It should also be understood that the disclosed multi-cloud framework for microservice-based applications, as described herein, can be implemented at least in part in the form of one or more software programs stored in memory and executed by a processor of a processing device such as a computer. As mentioned previously, a memory or other storage device having such program code embodied therein is an example of what is more generally referred to herein as a “computer program product.”
The disclosed techniques for deploying an application comprising multiple microservices to a plurality of different clouds may be implemented using one or more processing platforms. One or more of the processing modules or other components may therefore each run on a computer, storage device or other processing platform element. A given such element may be viewed as an example of what is more generally referred to herein as a “processing device.”
As noted above, illustrative embodiments disclosed herein can provide a number of significant advantages relative to conventional arrangements. It is to be appreciated that the particular advantages described above and elsewhere herein are associated with particular illustrative embodiments and need not be present in other embodiments. Also, the particular types of information processing system features and functionality as illustrated and described herein are exemplary only, and numerous other arrangements may be used in other embodiments.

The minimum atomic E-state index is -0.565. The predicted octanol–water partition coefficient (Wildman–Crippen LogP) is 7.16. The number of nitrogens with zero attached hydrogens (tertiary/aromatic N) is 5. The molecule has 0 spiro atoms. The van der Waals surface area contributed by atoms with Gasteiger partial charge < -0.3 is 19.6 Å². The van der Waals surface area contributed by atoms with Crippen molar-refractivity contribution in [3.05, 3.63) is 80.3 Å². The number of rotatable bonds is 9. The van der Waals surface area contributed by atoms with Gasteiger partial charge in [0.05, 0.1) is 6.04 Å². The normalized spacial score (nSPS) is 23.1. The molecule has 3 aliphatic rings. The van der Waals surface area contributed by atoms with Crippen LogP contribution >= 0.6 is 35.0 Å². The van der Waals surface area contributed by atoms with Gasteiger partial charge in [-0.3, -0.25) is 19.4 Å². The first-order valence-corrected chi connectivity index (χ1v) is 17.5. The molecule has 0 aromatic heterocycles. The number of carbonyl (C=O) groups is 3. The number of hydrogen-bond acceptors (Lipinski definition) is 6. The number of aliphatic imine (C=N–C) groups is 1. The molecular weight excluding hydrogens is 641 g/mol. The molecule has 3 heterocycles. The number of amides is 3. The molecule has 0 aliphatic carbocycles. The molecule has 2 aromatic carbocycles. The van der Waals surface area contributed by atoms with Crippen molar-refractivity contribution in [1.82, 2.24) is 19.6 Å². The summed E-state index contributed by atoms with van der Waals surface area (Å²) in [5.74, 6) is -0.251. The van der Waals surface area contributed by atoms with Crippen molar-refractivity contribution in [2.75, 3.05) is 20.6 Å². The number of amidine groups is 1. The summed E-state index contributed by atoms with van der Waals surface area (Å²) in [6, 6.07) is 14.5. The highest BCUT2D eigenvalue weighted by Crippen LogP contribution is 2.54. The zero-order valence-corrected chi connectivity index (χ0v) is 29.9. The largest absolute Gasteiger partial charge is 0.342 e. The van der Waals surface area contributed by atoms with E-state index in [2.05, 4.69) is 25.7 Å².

In these and other embodiments, compute services can be offered to cloud infrastructure tenants or other system users as a Platform as a Service (PaaS) offering, although numerous alternative arrangements are possible.
Some illustrative embodiments of a processing platform that may be used to implement at least a portion of an information processing system comprise cloud infrastructure including virtual machines implemented using a hypervisor that runs on physical infrastructure. The cloud infrastructure further comprises sets of applications running on respective ones of the virtual machines under the control of the hypervisor. It is also possible to use multiple hypervisors each providing a set of virtual machines using at least one underlying physical machine. Different sets of virtual machines provided by one or more hypervisors may be utilized in configuring multiple instances of various components of the system.
These and other types of cloud infrastructure can be used to provide what is also referred to herein as a multi-tenant environment. One or more system components such as a cloud-based orchestrator component 710, or portions thereof, are illustratively implemented for use by tenants of such a multi-tenant environment.
Cloud infrastructure as disclosed herein can include cloud-based systems such as Amazon Web Services (AWS), Google Cloud Platform (GCP) and Microsoft Azure. Virtual machines provided in such systems can be used to implement at least portions of a cloud-based orchestrator platform in illustrative embodiments. The cloud-based systems can include object stores such as Amazon S3, GCP Cloud Storage, and Microsoft Azure Blob Storage.